On Wednesday, former Secretary of State John Kerry savaged President Trump, arguing that he is undermining U.S. leadership in the world with catastrophic consequences for human rights, global stability, and American power—and that he risks a needless war by withdrawing from the Iran deal. “If your house is burning down, do you say to the fire department, ‘Don’t put the fire out, because it may burn down again in 15 years?’” he asked. “That’s where we were with Iran. We put out the fire. And Trump has lit the fire again.”
Still, when turning to electoral politics, Kerry proceeded to urge his fellow Democrats to stop focusing on Trump, or on defeating him in 2020, in favor of an overwhelming focus on what he regards as easily the number one political priority. “I don’t think 2020 matters today,” he said. “There’s one thing that matters today: winning control of the United States Congress in 2018.”
To do so, he told an audience at the Aspen Ideas Festival, co-hosted by the Aspen Institute and The Atlantic, “we’ve got to stop the day-to-day bloviating over our dislike of the daily tweets and all the problems that we see and start connecting to Americans, so that it’s not just buzz words out there about the international order, or the post World War II global structures, which are critical—but if we don’t define to people how those make a difference to their lives, it’s not going to matter … We have to reconnect to the average life daily struggle of Americans who are finding that globalization or Congress doesn’t work for them.”
In his telling, the GOP’s 1994 takeover of the House transformed Congress.
“That was the beginning of a change in the Senate,” he said. In his recollection, senators from different parties would convene socially, discuss the issues of the day, and find themselves cooperating to get things done on the Senate floor.
“What began to happen is a vilification,” he said, “a party orthodoxy—an ideological orthodoxy is a better way to put it—began to set in that said, ‘Don’t work with those guys, they’re the enemy, we have to have power and control.’ The orthodoxy worked by promising people in the base, we’re going to lower your taxes, we’re going to have less regulation, we’re going to get rid of Roe v. Wade, we’re going to have smaller government. But it didn’t happen. Then you had the Tea Party come along because people were pissed off, and then they didn’t deliver. Then the Freedom Caucus came along, and that didn’t work either.”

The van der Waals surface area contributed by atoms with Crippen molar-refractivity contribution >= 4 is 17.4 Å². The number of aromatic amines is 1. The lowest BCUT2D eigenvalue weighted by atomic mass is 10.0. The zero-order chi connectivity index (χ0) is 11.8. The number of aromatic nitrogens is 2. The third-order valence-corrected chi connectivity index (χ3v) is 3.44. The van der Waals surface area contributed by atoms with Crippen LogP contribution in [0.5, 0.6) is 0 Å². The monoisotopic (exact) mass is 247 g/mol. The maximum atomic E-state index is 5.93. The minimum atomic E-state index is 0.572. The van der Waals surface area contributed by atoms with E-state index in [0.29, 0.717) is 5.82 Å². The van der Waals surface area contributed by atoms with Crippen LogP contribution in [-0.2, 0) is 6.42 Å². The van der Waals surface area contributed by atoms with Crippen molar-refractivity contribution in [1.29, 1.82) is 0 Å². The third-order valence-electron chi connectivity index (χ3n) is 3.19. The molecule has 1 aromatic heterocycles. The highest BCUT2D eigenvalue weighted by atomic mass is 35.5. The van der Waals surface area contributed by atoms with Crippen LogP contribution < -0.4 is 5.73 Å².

He sees Donald Trump as “a hostile takeover of the Republican Party that came about because people were so angry and fed up on both sides of the aisle.” And “the test for all of us,” he said, “is whether we can put together the kind of door-to-door, grassroots, energized political effort that brings real solutions to real problems that affect people’s lives and bring Americans back together again.”
Andrea Mitchell, his interviewer, asked, “What should the message be?”
“I had a professor at Yale University who told me that all politics is a response to felt needs,” he said. “Over my long years in public life I have discovered what that really means. If you don’t respond adequately to those felt needs, you get kicked out, ultimately, or there’s a revolution that you don’t like. It’s pretty simple stuff, folks, and the U.S. Congress is not being responsive to felt needs.”
Everybody has an interest in doing better on the border, doing better on immigration, having a solution. Everybody needs to make sure our education system is working, health care is working. Instead of just grafting off these polarized positions we have to go out and fight for a genuine agenda.
And I’ll tell you, when I first came back from Vietnam, I didn’t protest the war immediately, I got involved in Earth Day. 20 million Americans got out of their homes and then targeted the 12 worst folks in Congress, we defeated seven of the 12, and with that Richard Nixon gave us the EPA. We had a Clean Air Act, a Safe Drinking Water Act, Coastal Zone Management. Run the list. It happened because we made those needs the lead issues, and that’s exactly my judgment of the secret to gaining back our country.
That may be good advice. I wouldn’t dismiss any of it. But I remain rather unclear on how exactly Kerry would have Democrats attempt to win the 2018 midterms.
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